Nate Robinson of the New York Knicks won the NBA dunk contest for a second straight year in 2010, but Saturday's event at All-Star weekend in Los Angeles lacks the star power that made it so exciting in its early years. Some players fear injuries. Many stars see it as beneath them to participate. But it didn't use to be that way. What happened to the showcase for the game's greatest leapers?
The Doctor is in
Julius Erving won the first dunk contest held by the ABA in 1976, then highlighted the NBA's first event eight years later by taking off from the free-throw line. What few people remember is that Dr. J didn't win that contest. Larry Nance did.
A soaring Hawk
The 1985 competition may never be matched for star power. The field boasted Julius Erving, Clyde Drexler and a promising rookie named Michael Jordan. But it was Dominique Wilkins, the "Human Highlight Film", who beat them all with a stunning display of grace in the air and power at the rim.
No small achievement
It's amazing enough for a 5-foot-6 runt to dunk a basketball on a 10-foot rim. But Spud Webb, a diminutive guard for the Atlanta Hawks, stunned everyone in 1986 by throwing down a variety of creative slams. Among others, he upset his teammate Dominique Wilkins, the defending champ.
Though he lost in his first try in 1985, Michael Jordan owned the competition in 1987 and '88, cementing his place as the game's greatest leaper. As he focused on becoming the game's best player, however, he never participated again. And the event lost its luster for years.
Sky isn't the limit
Kenny "Sky" Walker put on a pretty good show in 1989, but he was one of many no-names to win the competition and never achieve much in the league.
Look at that!
Cedric Ceballos livened up an otherwise dull contest in 1992 by putting on a blindfold, running in from midcourt and dunking. Skeptics insisted he had to have been able to see, at least a little bit, but whatever. Creativity and showmanship have always been a part of the event -- and sometimes gamesmanship.
There's no better example of what happened to the dunk contest than Harold Miner's victories in 1993 and 1995. The event no longer featured the likes of Michael Jordan, just the so-called "Baby Jordan" whose NBA career was short and otherwise without distinction.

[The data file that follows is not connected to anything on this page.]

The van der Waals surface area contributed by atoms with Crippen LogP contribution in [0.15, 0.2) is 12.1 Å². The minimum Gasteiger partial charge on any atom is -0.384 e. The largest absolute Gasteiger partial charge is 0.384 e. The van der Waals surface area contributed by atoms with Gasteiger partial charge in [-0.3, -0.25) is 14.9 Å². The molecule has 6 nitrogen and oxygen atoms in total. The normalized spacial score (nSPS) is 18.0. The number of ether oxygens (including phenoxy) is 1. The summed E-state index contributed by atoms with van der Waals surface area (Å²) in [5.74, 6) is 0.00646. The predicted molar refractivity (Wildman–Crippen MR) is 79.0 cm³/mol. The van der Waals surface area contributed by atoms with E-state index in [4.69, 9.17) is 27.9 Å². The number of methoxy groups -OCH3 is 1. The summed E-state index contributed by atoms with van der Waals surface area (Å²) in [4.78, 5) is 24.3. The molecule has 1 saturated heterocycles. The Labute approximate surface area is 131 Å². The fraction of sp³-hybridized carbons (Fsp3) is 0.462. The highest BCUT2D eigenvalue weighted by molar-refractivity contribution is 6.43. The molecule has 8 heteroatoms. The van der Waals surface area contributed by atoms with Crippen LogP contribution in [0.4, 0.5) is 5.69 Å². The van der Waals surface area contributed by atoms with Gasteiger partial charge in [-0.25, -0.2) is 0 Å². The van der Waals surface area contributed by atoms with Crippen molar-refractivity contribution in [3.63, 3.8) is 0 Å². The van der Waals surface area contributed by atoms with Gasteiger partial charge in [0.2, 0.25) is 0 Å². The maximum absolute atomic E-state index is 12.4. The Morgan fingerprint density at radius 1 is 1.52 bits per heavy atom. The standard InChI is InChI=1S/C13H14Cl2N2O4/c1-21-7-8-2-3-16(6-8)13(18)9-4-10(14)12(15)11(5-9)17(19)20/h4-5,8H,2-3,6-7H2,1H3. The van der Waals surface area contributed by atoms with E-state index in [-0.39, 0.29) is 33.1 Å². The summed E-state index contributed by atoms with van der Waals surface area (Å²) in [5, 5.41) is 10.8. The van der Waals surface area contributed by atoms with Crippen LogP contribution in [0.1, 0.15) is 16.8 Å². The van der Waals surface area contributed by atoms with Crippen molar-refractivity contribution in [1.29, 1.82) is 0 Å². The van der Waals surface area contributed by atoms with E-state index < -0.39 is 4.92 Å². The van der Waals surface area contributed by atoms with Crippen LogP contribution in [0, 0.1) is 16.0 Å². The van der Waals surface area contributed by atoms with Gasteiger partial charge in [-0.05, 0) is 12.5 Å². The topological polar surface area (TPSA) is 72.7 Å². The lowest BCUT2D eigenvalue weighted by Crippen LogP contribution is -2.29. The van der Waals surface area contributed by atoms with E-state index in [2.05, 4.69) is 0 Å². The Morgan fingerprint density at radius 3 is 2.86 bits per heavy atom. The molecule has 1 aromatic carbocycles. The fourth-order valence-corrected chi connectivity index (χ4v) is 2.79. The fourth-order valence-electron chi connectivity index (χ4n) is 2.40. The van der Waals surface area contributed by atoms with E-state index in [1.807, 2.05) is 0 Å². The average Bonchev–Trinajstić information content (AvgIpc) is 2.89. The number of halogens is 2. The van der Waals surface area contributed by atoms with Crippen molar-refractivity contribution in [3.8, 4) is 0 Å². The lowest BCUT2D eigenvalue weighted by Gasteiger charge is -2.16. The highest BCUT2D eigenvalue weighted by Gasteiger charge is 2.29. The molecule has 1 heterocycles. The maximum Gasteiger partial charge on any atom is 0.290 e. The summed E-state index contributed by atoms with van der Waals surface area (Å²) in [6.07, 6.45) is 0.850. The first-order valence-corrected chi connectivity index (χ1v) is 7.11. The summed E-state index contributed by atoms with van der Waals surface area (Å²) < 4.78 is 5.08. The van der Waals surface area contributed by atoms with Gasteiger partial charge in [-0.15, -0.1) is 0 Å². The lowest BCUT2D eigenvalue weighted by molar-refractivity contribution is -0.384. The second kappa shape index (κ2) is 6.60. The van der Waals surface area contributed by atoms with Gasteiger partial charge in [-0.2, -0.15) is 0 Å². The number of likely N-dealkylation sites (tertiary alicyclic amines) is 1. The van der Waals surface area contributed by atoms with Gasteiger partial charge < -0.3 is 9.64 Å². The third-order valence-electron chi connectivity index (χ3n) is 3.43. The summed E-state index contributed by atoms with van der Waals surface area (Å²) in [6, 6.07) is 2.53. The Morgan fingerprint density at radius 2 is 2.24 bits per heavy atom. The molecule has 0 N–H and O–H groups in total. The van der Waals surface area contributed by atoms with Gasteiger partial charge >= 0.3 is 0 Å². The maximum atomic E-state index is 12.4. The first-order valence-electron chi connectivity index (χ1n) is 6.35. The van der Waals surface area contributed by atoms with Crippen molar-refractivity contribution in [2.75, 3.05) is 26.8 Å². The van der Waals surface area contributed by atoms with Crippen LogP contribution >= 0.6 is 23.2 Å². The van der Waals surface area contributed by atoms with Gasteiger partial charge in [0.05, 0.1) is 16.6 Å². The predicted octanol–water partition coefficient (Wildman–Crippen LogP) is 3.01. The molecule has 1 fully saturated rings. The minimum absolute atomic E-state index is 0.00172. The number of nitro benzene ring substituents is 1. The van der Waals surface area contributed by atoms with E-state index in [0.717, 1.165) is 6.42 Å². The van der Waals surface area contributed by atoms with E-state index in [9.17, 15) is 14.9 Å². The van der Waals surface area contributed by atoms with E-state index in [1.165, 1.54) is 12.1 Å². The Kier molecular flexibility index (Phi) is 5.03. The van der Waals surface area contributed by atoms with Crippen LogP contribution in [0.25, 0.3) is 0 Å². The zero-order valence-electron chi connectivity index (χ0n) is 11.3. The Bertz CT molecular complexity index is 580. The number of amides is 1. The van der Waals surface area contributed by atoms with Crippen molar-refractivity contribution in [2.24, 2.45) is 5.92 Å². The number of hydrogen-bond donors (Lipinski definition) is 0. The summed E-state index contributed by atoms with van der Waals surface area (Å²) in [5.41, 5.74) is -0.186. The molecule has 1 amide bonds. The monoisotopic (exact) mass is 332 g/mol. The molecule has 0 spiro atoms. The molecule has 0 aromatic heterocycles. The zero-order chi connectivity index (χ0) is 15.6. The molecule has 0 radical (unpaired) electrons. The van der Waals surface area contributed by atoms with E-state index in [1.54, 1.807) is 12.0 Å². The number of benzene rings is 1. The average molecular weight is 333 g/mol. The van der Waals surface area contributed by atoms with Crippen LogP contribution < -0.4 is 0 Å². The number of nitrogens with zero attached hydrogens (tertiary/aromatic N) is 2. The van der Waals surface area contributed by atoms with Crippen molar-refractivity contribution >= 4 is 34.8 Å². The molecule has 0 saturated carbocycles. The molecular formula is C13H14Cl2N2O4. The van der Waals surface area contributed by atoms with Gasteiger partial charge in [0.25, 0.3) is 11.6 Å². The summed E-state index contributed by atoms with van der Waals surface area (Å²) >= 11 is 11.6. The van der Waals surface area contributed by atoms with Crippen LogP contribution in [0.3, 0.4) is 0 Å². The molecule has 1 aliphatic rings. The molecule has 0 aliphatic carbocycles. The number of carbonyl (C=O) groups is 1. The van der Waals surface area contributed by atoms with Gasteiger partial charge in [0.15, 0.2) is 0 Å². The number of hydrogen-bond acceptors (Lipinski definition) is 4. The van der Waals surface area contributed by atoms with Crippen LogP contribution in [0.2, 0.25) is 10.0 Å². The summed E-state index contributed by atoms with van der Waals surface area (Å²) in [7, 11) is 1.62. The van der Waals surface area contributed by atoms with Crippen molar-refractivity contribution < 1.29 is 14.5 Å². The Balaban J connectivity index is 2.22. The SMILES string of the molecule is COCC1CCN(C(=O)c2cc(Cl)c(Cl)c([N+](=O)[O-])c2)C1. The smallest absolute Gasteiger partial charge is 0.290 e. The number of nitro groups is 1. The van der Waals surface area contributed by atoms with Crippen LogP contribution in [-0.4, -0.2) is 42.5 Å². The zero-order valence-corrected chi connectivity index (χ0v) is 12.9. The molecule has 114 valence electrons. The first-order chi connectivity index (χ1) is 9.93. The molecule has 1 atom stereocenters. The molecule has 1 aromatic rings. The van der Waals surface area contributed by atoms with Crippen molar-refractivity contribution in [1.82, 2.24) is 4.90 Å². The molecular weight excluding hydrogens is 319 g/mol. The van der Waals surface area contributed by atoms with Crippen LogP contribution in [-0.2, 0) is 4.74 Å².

Kobe Bryant started making a name for himself as a rookie in 1997 by winning the dunk contest. But, once he established himself, he never competed again. And he sure didn't save the competition. The NBA didn't even hold a dunk contest in 1998, then cancelled all All-Star festivities because of a lockout the next year.
Back with a bang
After a two-year hiatus, the dunk contest returned in 2000 and recaptured the public's imagination thanks to Vince Carter. In arguably the best performance in the event's history, he executed a succession of breathtaking dunks, including one in which he stuffed his right arm through the rim and hung by his elbow.
The event got a little silly in 2005 when contestants had to use another player as part of their routine. Suns point guard Steve Nash, an avid soccer player, kicked and headed the ball to Amare Stoudemire. But Josh Smith of the Atlanta Hawks ended up winning after leaping over Kenyon Martin, who was sitting in a chair.
Dwight Howard is the closest thing to a superstar who has competed in the dunk contest in years. The Orlando Magic center won in 2008 after putting on a Superman cape, taking off from the free-throw line and throwing the ball in the basket (he never quite reached the rim). He lost in 2009 when he good-naturedly let Nate Robinson jump over him in the finals. And now? At the age of 24, he's done.